Either the Speaker of the House or the presiding officer of the Senate sends the bill to one or more appropriate committees for discussion and revision.
All bills must pass through a committee (with some exceptions in the House), and if a committee declines to review a bill it is effectively dead. The House of Representatives has some interesting rules in place for the procedure of reviewing a bill and for bypassing committee that can be found here (Section B: Committee Action).
4. The bill is added to the legislative calendar(s) of the House or Senate.
In the House bills are added in the order they were introduced, but the Speaker of the House and the House Majority Leader have control over when and if a bill goes to the floor.
In the Senate, the bill is placed on either the legislative or executive calendar and the Senate Majority leader is responsible for scheduling. A bill can be heard on the floor whenever a majority of the Senate agree to hear it.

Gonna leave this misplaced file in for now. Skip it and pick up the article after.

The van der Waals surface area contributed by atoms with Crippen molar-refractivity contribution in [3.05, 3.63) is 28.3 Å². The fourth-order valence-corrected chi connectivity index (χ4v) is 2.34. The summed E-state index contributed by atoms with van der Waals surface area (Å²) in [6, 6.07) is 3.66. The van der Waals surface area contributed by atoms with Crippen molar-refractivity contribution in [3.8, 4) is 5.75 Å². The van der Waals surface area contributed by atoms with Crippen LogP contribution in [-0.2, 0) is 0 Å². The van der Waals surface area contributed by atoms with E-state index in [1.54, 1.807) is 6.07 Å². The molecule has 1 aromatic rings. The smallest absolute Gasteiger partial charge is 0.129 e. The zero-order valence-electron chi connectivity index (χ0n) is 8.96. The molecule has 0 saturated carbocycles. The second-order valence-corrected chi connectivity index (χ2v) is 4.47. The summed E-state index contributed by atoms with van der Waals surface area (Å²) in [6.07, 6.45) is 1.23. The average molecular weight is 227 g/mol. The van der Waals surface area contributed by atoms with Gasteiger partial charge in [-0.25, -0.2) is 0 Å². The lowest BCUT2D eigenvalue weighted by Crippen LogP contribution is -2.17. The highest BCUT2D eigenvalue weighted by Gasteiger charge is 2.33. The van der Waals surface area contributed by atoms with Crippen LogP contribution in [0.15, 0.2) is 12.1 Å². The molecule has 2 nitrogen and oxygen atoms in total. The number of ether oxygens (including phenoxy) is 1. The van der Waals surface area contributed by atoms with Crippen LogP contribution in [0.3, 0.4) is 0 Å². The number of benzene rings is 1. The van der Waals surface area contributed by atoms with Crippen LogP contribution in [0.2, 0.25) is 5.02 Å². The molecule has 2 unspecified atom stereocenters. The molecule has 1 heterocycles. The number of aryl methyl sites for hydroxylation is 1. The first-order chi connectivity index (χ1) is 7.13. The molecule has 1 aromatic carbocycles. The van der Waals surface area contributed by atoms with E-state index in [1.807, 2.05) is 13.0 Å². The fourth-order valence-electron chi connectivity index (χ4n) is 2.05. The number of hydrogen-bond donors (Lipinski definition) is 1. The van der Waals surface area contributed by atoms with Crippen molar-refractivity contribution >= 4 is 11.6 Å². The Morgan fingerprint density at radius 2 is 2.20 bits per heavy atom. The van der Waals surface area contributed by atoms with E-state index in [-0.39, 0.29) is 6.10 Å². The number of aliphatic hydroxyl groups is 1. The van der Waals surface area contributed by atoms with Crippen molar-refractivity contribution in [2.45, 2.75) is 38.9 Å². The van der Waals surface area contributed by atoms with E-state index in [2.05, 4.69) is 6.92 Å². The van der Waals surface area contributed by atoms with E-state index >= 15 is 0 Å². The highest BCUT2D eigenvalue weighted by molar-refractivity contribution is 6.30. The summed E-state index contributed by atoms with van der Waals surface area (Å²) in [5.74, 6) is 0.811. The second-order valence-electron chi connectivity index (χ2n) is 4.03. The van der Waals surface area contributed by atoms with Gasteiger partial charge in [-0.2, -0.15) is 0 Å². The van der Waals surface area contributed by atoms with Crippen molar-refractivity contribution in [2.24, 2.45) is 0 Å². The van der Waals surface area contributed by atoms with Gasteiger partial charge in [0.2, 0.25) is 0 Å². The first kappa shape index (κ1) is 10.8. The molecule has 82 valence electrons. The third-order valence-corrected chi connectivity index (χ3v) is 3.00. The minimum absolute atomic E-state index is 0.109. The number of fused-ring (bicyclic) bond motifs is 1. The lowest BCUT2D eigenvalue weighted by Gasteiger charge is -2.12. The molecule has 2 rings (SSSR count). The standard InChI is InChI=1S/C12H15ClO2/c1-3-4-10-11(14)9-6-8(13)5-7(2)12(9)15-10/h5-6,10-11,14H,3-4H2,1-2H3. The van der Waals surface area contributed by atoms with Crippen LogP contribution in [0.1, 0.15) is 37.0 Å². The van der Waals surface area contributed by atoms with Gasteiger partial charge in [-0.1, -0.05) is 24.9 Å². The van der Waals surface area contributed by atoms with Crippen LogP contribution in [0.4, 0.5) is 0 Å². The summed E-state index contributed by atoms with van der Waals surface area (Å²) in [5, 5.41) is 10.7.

5. The bill is debated.
The House Rules Committee decides how much debate time a bill gets and splits that time between proponents and opponents.
In the Senate, members can debate a bill for as long as they want. This is the point in the legislative process where a filibuster can occur, as Senators can speak for as long as they want, effectively "talking the bill to death." One of the few ways to stop a filibuster is to invoke the cloture rule.
6. The bill is brought to a vote.
The House has a quorum rule for voting, meaning that there's a minimum number (218) of representatives who must be present for a vote to take place. If the House doesn't have a quorum, they recess and/or send the Sargent at Arms to round up the missing representatives.
The Senate also has a quorum rule (51 senators must be present) but they also have ways of getting around the rule. For example, a quorum is usually assumed and only occasionally will a Senator call for a roll call vote to prove that there are enough senators present. Often the decision to make a final vote is done through unanimous consent but the cloture rule is becoming a more common way of getting to a vote.